by Lauren Rooney
Travel plans can now be made with a few swipes across your touchscreen as everything you need is in the palm of your hand
With a couple of finger-tip-taps on a small selection of apps on your phone, your flight to Bali is booked. The beach hut with a sea view is confirmed. An offline map is loaded to navigate the way to the Sacred Monkey forest. The insurance app is all set, just in case said monkey steals your camera.
The sheer number of travel apps is forever growing, in turn making the world increasingly accessible and convenient. But are there any disadvantages to a globe that is entirely mapped and documented?
First, let’s take a trip.
Long gone are the days of trawling through different flight providers, switching between browser tabs to compare prices, or, remember this? Asking a travel agent. There are now apps to do it all for you. A favourite amongst globetrotters, about 60 million a month to be exact, is the Skyscanner app. All of that rummaging through flight providers is now done in a matter of seconds. This has led to some new problems however, with the risk of making a scam booking more likely than ever.
Ping! Flights booked, now where to sleep?
Each traveller has their own preference. Whether it be a swanky hotel or hippy hostel, comfy couch or an awesome apartment, even a whole fancy-pants mansion. With the likes of Booking.com, Hostelworld and AirBnB all now squeezed into easy apps, you can book whatever you like on the move; even if it’s for the next day.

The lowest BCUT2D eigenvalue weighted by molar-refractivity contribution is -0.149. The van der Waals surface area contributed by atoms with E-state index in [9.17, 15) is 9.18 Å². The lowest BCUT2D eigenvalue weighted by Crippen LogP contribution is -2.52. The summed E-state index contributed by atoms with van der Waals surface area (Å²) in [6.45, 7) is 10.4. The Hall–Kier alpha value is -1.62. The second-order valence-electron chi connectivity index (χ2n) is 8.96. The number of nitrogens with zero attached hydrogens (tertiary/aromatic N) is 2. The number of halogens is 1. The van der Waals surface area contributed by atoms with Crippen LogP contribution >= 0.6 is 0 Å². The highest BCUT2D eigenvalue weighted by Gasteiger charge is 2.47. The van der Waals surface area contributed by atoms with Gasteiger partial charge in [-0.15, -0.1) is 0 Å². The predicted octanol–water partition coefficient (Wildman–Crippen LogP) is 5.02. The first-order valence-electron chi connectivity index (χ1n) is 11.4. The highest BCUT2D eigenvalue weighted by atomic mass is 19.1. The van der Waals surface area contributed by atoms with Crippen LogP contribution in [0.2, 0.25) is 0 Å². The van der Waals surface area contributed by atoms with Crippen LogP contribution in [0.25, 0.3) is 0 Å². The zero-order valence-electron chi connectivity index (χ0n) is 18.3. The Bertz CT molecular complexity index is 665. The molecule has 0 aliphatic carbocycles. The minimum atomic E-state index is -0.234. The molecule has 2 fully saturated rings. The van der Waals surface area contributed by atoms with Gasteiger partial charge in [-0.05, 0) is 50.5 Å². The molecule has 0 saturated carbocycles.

The increasingly popular couch-surfing option enables you to stay with locals willing to open up their homes to travellers. And yes, there’s an app for it. Curious wanderers are increasingly using couch-surfing to experience the local culture; dropping themselves straight into the world of the natives. It is vital however, you are aware of your safety when staying in a stranger’s home: check their reviews and let someone know where you’ll be.
Avid traveller Alex Perez-Davis now dotes on the couch-surfing travel-style, “It appealed to me because it’s a great way to meet locals, it gives you a different experience of the place you’re staying. It’s free and it helps you make new friends. The locals can also give you good tips about the city you’re staying in”
Now, what is there to do around here?
Well, the old traveller’s Bible, the Lonely Planet Guide, can now be found on the Kindle app. TripAdvisor’s app also provides a variety of options including restaurants, tours and local landmarks. Then there’s SideKix.
Travel blogger Lousan Sunadroon says, “I reckon it is called Sidekix because, when travelling in a city, it can become one’s best friend”. The app is filled with curated suggestions from in-the-know locals. SideKix will offer up various options based on your interests.
All those tips are great, but you need to be able to find the damn things. Anyone got a map?
Well, even if you’re offline, apps like Gaia GPS are available. Gaia integrates the best topographic maps with offline navigation tools and route-planning features. Rhys Cardoc-James, a keen globetrotter, has travelled over 30 countries by bicycle, through the remote areas of Iran and India, all using these offline maps to help find his way.
Having all of this tucked away in your phone makes you feel like a travel wizard. With all these apps and more, travelling is becoming easier than ever.
But, for some, this new technology has eradicated the mystery and romance of travel. Exploring is a confused concept, when you can’t get lost. Meeting new people is bizarre, when their entire history is available through a series of photos on your phone. Just like Tinder and Facebook, travel technology has undoubtedly revolutionised the way we interact with each other, and the world.